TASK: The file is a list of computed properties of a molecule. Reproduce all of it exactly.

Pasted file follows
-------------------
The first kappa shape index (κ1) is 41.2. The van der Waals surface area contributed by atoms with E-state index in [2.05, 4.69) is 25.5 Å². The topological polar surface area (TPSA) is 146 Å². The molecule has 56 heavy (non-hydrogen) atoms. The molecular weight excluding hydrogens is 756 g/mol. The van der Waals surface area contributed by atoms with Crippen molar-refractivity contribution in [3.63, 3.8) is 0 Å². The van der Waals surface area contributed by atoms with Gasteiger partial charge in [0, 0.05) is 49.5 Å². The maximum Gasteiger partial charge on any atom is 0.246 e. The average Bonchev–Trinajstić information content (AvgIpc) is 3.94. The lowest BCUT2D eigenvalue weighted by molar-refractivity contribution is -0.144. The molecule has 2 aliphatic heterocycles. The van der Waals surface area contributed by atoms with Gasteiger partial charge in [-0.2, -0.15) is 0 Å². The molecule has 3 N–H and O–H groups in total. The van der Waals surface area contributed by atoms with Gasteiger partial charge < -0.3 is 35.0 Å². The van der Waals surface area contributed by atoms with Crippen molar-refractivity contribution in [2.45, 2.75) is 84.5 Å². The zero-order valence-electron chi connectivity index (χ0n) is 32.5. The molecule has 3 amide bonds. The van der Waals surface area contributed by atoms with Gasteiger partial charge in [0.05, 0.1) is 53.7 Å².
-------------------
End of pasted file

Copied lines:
The first kappa shape index (κ1) is 41.2. The van der Waals surface area contributed by atoms with E-state index in [2.05, 4.69) is 25.5 Å². The topological polar surface area (TPSA) is 146 Å². The molecule has 56 heavy (non-hydrogen) atoms. The molecular weight excluding hydrogens is 756 g/mol. The van der Waals surface area contributed by atoms with Crippen molar-refractivity contribution in [3.63, 3.8) is 0 Å². The van der Waals surface area contributed by atoms with Gasteiger partial charge in [0, 0.05) is 49.5 Å². The maximum Gasteiger partial charge on any atom is 0.246 e. The average Bonchev–Trinajstić information content (AvgIpc) is 3.94. The lowest BCUT2D eigenvalue weighted by molar-refractivity contribution is -0.144. The molecule has 2 aliphatic heterocycles. The van der Waals surface area contributed by atoms with Gasteiger partial charge in [-0.2, -0.15) is 0 Å². The molecule has 3 N–H and O–H groups in total. The van der Waals surface area contributed by atoms with Gasteiger partial charge < -0.3 is 35.0 Å². The van der Waals surface area contributed by atoms with Crippen molar-refractivity contribution in [2.45, 2.75) is 84.5 Å². The zero-order valence-electron chi connectivity index (χ0n) is 32.5. The molecule has 3 amide bonds. The van der Waals surface area contributed by atoms with Gasteiger partial charge in [0.05, 0.1) is 53.7 Å².